Police Charge Grandmother with Negligent Manslaughter for Death of Grandchild

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The Samoa Police have charged a grandmother from Faleasiu for the death of her 3-year-old grandchild in a tragic incident where the toddler was forgetten inside the family vehicle.

Deputy Police Commissioner Auapaau Logoitino Filipo confirmed the grandmother has been charged with negligent manslaughter and is due to appear in the Supreme Court later this month.

Acting Police Commissioner Auapaau Logoitino Filipo. Photo: Loreta Kelemete, SGN.

Earlier this year in October the grandmother had taken her little girl shopping. They went into town with one other family member who was driving the family car.

“When they returned home to Faleasiu, the toddler had fallen asleep in the car,” confirmed the  Deputy Police Commissioner.

“She was left inside the car, which was parked outside their home for about four hours. By the time they remembered to check on the child, it was too late,” said Auapaau.

The grandmother is due to appear in Court later this month on the 14th of December 2021.

Deputy Police Commissioner Auapaau reminds parents to be more alert in the care for children and ensure their safety, especially as Samoa approaches the festive season.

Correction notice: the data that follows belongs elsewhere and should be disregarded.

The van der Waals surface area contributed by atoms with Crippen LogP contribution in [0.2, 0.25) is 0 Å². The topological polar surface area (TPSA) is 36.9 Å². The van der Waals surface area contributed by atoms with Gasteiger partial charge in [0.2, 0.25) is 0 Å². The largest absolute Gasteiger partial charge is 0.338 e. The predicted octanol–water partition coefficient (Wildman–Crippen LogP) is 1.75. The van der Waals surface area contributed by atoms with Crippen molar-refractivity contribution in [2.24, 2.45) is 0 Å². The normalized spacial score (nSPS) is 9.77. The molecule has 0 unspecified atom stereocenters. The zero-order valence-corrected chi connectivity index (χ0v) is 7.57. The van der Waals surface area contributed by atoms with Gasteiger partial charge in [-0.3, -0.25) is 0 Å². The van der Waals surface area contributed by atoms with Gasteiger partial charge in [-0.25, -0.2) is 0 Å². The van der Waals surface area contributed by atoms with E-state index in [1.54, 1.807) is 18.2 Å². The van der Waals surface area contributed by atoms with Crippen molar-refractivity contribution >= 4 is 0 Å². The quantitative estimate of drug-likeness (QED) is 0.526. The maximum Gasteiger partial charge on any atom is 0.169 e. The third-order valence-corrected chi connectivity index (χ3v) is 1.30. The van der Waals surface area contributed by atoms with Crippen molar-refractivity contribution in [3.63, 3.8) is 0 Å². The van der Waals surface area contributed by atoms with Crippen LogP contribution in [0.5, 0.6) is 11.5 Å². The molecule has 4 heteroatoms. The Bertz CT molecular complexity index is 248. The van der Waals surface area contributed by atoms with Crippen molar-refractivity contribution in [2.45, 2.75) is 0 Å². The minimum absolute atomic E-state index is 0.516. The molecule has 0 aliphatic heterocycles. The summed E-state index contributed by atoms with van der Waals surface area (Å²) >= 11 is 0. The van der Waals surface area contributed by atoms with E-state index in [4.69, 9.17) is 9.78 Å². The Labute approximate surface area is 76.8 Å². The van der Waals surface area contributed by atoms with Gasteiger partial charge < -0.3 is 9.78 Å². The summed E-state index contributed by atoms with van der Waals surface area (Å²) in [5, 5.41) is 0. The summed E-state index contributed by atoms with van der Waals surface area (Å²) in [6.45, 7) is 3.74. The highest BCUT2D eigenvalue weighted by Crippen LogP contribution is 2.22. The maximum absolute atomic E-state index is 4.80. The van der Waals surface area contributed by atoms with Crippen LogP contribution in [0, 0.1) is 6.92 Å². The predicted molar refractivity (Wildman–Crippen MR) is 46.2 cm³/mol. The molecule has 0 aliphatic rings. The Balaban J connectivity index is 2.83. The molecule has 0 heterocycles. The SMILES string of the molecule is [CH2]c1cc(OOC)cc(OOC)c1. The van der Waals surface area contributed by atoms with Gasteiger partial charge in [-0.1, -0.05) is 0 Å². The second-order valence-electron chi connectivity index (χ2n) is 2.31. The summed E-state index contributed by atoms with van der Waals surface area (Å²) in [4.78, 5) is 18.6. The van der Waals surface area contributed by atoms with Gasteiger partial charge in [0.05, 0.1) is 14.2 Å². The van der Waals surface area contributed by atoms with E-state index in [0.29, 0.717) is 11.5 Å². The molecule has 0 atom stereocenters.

“We urge parents to please take care of our children, and know where they are at all times”.

Forgotten Baby Syndrome

Forgotten Baby Syndrome (FBS) is a term most parents have hopefully never heard. It refers to accidentally leaving a baby or young child in a locked car, often with tragic results.

FBS is in constant growth with significant repercussions for the parent, the family and society.

Professor David Diamond, of the University of South Florida has spent over 15 years studying cases involving Forgotten Baby Syndrome to see if there was a consistent pattern that could help researchers understand why it happened.

He said Forgotten Baby Syndrome was “extremely rare”, with 39 children dying around the world each year as a result of the phenomenon, however there were also many un-reported cases of the syndrome occurring, where parents have quickly realised, and their child is brought to safety.

“We have many near misses where kids have been forgotten in cars, but parents quickly remember, and children did not die.”

The researcher says, in his opinion, it was difficult to prosecute parents who had suffered from Forgotten Baby Syndrome.

“There is absolutely no evidence of malice, there is no evidence these parents wanted to cause any harm to these children and nothing will be gained from society to put these people in prison,” the researcher states.